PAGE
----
Roman Catholic bishops in the Republic of Ireland have raised concerns about a planned EU Directive which could threaten religious liberty.
The President of the Bishops’ Commission on Education, Bishop Leo O’Reilly, said he was worried about the implications of the new law for faith schools and other religious organisations.
The Church of England raised similar concerns earlier this year.
Speaking in Limerick last week, Bishop O’Reilly asked if the Directive would force faith schools “to admit children not of the faith of the schools and refuse admission to children who are of the school’s faith, in a situation where school places were limited?”
He said the body representing Roman Catholics in Brussels had proposed amendments to make sure religious freedoms were properly protected.
But, he said, MEPs had also come up with a set of amendments which “weaken the protections for religious organisations and believers contained in the Commission’s draft”.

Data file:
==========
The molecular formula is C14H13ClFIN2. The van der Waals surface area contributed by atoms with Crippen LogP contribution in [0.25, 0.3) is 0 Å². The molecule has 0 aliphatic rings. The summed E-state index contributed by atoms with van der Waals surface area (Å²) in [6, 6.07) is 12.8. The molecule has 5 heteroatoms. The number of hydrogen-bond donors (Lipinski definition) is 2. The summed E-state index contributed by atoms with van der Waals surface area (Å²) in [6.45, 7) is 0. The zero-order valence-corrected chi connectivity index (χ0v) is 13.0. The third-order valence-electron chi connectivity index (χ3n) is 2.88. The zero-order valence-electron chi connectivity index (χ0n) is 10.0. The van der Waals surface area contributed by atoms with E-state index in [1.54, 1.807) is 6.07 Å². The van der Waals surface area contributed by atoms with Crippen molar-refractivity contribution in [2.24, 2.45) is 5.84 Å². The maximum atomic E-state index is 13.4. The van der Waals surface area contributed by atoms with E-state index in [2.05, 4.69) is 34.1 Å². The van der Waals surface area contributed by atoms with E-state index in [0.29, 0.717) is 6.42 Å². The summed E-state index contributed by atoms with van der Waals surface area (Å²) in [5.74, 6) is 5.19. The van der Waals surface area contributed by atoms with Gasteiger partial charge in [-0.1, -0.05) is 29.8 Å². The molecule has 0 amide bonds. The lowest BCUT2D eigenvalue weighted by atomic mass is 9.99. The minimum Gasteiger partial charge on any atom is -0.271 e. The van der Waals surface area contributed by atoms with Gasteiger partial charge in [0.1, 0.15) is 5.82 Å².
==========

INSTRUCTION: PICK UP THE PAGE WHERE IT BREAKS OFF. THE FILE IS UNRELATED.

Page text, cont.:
The draft “needed to be strengthened in any case”, he said, and the MEPs’ amendments “have potentially very serious implications for religious organisations as well as member-state family law”.
Bishop O’Reilly warned: “It is urgent to ensure that the Directive, if passed, will properly protect religious freedom.”
Under the MEPs’ amendments, which will not be included in the final Directive unless the Council of the European Union approves them, UK churches could be sued for refusing to give communion, baptism or church membership to a non-Christian.
The MEPs also say faith schools should only be allowed to select pupils who share their ethos if this does not “lead to a denial of the right to education”.
Under this wording, an atheist may be able to sue a church school which does not accept them on the grounds that their right to education had been infringed.